I lived in Portland for 2 years, ya, it's cold in winter [as in nor'easter cold] if you ski, lots of resorts within 2 hr drive, affordable health care, clean, safer than most places I've lived, spectacular autumns, great lobster rolls, didn't see a lot of sand beaches with the exception of Old Orchard Beach a fun summer resort town, south of Portland, I would live there again, Boston is 100 mi. away and the mo is insignificant there from my experience

Options: ReplyQuote
Posted by: Susan I/S ( )
Date: October 22, 2021 10:02PM

Are you looking to retire there? That is a whole other can of worms.

Options: ReplyQuote
Posted by: Nuggett ( )
Date: October 22, 2021 10:13PM

No, I have a job lined up in my (very niche) industry.

Options: ReplyQuote
Posted by: Susan I/S ( )
Date: October 22, 2021 10:34PM

Here is a little bit I thought might be of interest that includes the cost of living :)

https://www.topretirements.com/state/new_hampshire.html
https://www.topretirements.com/state/maine.html

Options: ReplyQuote
Posted by: caffiend ( )
Date: October 22, 2021 10:56PM

NH offers tax advantages: no income or sales taxes. That's partly old Yankee philosophy of expecting people to look after themselves, and not depend on government largess. Also, public services are determined at the local level, which means property taxes may be high, especially so close to the Massachusetts border. The further you get from the southern border, the lesser the local taxes, with desirable vacation/resort areas being the exception.

Credit NH for providing the essential services at good costs. NH pays about 1/2 of Massachusetts does, but you'll notice the superior work the moment you you cross into the Granite State: smoother roads, wider berms and breakdown lanes, better guard rails, etc.

Winters? You get used to them. Most towns have snow plowing down to a good system.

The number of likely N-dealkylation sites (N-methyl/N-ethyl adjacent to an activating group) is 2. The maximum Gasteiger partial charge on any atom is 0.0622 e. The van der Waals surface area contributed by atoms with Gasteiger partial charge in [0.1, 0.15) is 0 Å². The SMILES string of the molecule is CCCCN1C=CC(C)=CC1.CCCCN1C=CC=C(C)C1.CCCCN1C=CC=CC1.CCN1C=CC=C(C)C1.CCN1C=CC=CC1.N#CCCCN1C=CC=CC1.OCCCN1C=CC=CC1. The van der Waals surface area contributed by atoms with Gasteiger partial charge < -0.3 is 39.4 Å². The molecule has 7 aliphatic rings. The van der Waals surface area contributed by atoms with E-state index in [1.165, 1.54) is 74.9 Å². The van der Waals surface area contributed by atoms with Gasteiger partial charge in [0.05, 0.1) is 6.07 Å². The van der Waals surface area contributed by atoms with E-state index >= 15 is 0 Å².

Regarding Maine winters? Mark Twain said, "Maine is a state of two seasons: winter, and July."

Last: the reference to direction in Maine is actually "Down East" or "Downeast." (There is, or was, a state magazine with that name.) The phrase comes from navigating by sail from Boston: Your direction is "east(erly)," and "down-wind." Hence, "Down-East." This is especially true of the coastal region northeast of Bar Harbor, up to the Maritimes.

Options: ReplyQuote
Posted by: summer ( )
Date: October 23, 2021 01:17PM

Yup, that's why a New Englander will go down (or down east) to Maine. It's an old sailing reference.

Options: ReplyQuote
Go to Topic: PreviousNext
Go to: Forum ListMessage ListNew TopicSearchLog In


Screen Name: 
Your Email (optional): 
Subject: 
Spam prevention:
Please, enter the code that you see below in the input field. This is for blocking bots that try to post this form automatically.
 ********  **    **   *******   **    **  ********  
    **     **   **   **     **  ***   **  **     ** 
    **     **  **    **         ****  **  **     ** 
    **     *****     ********   ** ** **  **     ** 
    **     **  **    **     **  **  ****  **     ** 
    **     **   **   **     **  **   ***  **     ** 
    **     **    **   *******   **    **  ********